The son of a Norfolk carpenter, he journeyed to India as ship’s carpenter from which he earned sufficient funds to start his own building firm in 1810 on Gray’s Inn Road, London where he was one of the first builders to have a ‘modern’ system of employing all the trades under his own management.
Cubitt’s first major building was the London Institution in Finsbury Circus, built in 1815. After this he worked primarily on speculative housing at Camden Town, Islington, and especially at Highbury Park, Stoke Newington (now part of Islington).
His development of areas of Bloomsbury, including Gordon Square and Tavistock Square, began in 1820, for a group of landowners including the Duke of Bedford. Having built much of Tavistock Square in the 1820s, Cubitt later extended Tavistock House for Dickens. He also oversaw the installing of a soundproof study at the top of Carlyle’s house in Chelsea. Both Dickens and Carlyle praised Cubitt’s efforts. In his journal (Carlyle Letters, 25 July 1850), Carlyle described Cubitt as “A hoary modest sensible-looking man.”
He was commissioned in 1824 by Richard Grosvenor, 2nd Marquess of Westminster, to create a great swathe of building in Belgravia centred around Belgrave Square and Pimlico, in what was to become his greatest achievement in London. Notable amongst this development are the north and west sides of Eaton Square, which exemplify Cubitt’s style of building and design. The scale of Cubitt’s work is astounding. In Nineteenth Century Architecture in Britain, Reginald Turnor says of Cubitt, “Pimlico and Clapham, terrace after terrace and square after square, were later ventures in which Cubitt improved upon all the speculative building which had ever done before, or, one supposes, will ever be done again.”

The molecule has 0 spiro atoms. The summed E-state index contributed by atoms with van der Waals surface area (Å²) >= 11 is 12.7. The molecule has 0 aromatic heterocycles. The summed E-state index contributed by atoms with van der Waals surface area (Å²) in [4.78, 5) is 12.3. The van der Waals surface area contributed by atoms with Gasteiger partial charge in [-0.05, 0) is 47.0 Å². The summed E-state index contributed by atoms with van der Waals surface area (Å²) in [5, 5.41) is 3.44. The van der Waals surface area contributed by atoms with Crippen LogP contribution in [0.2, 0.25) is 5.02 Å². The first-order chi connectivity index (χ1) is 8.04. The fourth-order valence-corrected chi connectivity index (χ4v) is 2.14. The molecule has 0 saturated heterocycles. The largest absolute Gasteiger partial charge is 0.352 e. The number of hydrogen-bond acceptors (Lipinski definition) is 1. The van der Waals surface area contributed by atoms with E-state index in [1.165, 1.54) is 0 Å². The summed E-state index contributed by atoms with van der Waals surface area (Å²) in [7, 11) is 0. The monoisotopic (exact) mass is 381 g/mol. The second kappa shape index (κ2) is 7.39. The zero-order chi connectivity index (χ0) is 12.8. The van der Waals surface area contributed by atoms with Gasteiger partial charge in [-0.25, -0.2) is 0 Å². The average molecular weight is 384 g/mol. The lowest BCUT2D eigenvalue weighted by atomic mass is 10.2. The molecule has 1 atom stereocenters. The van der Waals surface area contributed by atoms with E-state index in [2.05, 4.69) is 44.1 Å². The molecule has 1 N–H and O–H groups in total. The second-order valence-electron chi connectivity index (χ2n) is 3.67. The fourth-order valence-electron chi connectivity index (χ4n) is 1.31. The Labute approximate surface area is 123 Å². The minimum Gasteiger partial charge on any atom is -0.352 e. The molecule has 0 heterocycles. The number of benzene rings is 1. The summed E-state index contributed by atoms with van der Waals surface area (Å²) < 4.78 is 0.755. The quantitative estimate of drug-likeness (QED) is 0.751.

Cubitt was also responsible for the east front of Buckingham Palace. He also built and personally funded nearly a kilometre of the Thames Embankment. He was employed in the large development of Kemp Town in Brighton, and Osborne House on the Isle of Wight, completed in 1851. Cubitt’s public works included the provision of public parks, including being an organiser of the Battersea Park Scheme.
In 1827 he withdrew from the management of the business he had established at Gray’s Inn Road leaving such matters to his brother William Cubitt; the firm of Cubitts still carried out the work of Thomas Cubitt and the change robbed neither of the partners of the credit for their work.
He died in 1855 and was taken from Dorking for burial at West Norwood Cemetery on 27 December 1855. After his death, Queen Victoria said “In his sphere of life, with the immense business he had in hand, he is a real national loss. A better, kindhearted or more simple, unassuming man never breathed.
Another statue of Cubitt can be seen in Dorking, opposite the Dorking Halls, as he was favoured there for his architecture on his Denbies estate. Cubitt had built himself a country house in Surrey. Prince Albert visited him there. On the main road into town is a memorial showing Cubitt’s image standing on a raised platform, hidden by a stack of uncovered bricks and a brick measure in his hand. The plaque reads, “Thomas Cubitt – MasterBuilder. Born 1788 – Died 1855 at ‘Denbies,’ Dorking. ‘A GREAT BUILDER AND A GOOD MAN.'”
In 1883 the business was acquired by Holland & Hannen, a leading competitor, and the combined business became known as Holland & Hannen and Cubitts and subsequently as Holland, Hannen & Cubitts.
Cubitt had two brothers, the contractor and politician William and the architect Lewis who designed many of the houses built by Thomas.
His son by his wife Mary Anne Warner, George, who was created Baron Ashcombe in 1892, was the great-great-grandfather of Camilla, Duchess of Cornwall.